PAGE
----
Cheryl Hall thought her late husband’s prized Lamborghini Espada was still in the shed of their country New South Wales property, but it had been stolen and advertised at a ridiculously low price months before she even noticed it was missing.
In a bizarre twist, the buyer of the stolen Lamborghini attempted to appeal the case in the NSW Supreme Court, claiming he was now the rightful owner, despite the fact he had paid a mere $32,500 for the vehicle. Nearly one-tenth of the vehicle’s estimated worth.
Keith Hall, Cheryl’s late husband, died in March 2015. The vehicle was left to Cheryl in his will, who stored it in a shed on her rural property on Mitchells Island near Manning River.
Some time after his death, the vehicle was stolen and transported some 300km away, where it was advertised for sale over the course of 2015 for a mere $70,000. In February 2016, it was purchased by Charles Chelliah for half the asking price, despite that being already around $160,000 under estimated market value.
Mrs Hall noticed the missing vehicle in June 2016, at which point the police contacted the “lucky” buyer and stated it was suspected to have been stolen property.
Mr Chelliah complained that there was no securities interest listed on the vehicle on the Personal Property Securities Register, obtained a roadworthy certificate and then issued the vehicle with historical registration.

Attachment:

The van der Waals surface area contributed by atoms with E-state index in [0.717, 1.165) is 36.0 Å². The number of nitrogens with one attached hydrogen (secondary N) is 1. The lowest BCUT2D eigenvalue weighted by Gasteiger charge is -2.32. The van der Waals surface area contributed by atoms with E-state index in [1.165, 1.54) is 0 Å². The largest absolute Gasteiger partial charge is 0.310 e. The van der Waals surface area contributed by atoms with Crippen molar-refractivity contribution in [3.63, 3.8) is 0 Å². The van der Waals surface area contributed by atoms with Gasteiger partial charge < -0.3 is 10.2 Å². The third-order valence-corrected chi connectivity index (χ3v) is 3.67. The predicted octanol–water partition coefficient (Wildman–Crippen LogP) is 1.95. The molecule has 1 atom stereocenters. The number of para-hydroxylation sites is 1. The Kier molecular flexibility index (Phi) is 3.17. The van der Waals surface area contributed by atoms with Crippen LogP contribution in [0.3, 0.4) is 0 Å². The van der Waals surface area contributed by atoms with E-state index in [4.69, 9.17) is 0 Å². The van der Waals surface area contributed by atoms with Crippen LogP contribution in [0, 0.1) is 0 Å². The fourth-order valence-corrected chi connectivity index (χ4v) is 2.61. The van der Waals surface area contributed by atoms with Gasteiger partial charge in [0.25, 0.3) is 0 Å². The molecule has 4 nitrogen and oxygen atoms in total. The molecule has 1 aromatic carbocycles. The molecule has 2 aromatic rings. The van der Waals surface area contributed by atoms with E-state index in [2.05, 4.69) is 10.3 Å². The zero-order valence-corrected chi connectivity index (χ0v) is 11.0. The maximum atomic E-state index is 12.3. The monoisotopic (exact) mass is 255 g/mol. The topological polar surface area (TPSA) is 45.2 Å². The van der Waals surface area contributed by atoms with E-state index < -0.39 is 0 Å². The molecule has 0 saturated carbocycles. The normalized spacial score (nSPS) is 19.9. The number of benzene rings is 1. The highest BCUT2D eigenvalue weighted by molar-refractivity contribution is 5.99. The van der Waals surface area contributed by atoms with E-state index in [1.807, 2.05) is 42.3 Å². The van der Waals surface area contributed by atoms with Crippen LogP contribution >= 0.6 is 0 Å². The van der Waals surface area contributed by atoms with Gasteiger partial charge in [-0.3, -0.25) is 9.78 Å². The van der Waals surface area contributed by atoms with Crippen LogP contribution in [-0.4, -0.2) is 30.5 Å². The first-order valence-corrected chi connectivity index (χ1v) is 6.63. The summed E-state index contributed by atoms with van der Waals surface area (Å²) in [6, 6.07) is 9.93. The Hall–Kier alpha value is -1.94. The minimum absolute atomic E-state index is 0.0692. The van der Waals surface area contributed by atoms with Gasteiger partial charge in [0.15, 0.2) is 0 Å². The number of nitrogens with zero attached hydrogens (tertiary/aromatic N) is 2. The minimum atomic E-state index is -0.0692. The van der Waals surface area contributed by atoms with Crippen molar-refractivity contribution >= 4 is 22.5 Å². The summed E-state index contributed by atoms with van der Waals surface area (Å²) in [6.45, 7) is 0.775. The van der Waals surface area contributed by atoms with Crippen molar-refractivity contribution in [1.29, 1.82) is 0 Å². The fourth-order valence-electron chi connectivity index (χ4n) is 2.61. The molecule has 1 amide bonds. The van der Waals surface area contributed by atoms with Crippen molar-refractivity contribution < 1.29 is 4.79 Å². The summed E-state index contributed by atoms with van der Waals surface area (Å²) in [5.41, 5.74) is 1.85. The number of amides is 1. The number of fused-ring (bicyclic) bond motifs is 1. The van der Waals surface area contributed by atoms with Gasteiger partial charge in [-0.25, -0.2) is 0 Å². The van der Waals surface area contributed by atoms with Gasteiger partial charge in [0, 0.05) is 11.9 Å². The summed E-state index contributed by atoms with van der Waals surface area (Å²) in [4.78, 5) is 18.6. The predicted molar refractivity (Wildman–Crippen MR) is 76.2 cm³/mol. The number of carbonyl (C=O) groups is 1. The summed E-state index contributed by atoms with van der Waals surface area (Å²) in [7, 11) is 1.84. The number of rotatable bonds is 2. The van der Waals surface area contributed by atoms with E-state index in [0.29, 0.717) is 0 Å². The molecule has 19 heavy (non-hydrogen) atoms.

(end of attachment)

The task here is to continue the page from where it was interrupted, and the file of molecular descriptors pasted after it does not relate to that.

After taking these steps, Mr Chelliah surrendered the Lamborghini to police.
Once the police had the vehicle in their possession, proceedings were brought to the local court to determine who the rightful owner of the Espada indeed was.
The magistrate highlighted the “objectively suspicious circumstances” surrounding the transaction and noted that, given that Mr Chelliah was a “highly experienced individual in the purchasing and selling of classic cars”, he most certainly should have been aware that the sale price was at least suspicious.
She said it could “not be readily accepted that a person of such experience would believe they were legitimately obtaining a car, supported by documents which were unconvincing”.
Mr Chelliah attempted to appeal the decision to the Supreme Court, claiming that his interest in the car overruled Mrs Hall’s since there was no notice of claim against the vehicle.
In his judgment, Justice Peter Garling found that Mr Chelliah had no right to the vehicle, stating “The dispute was about the absolute ownership of the Espada in circumstances where Mr Chelliah, who was not acting in good faith, purchased or purported to purchase the vehicle from a vendor who did not have title to it.”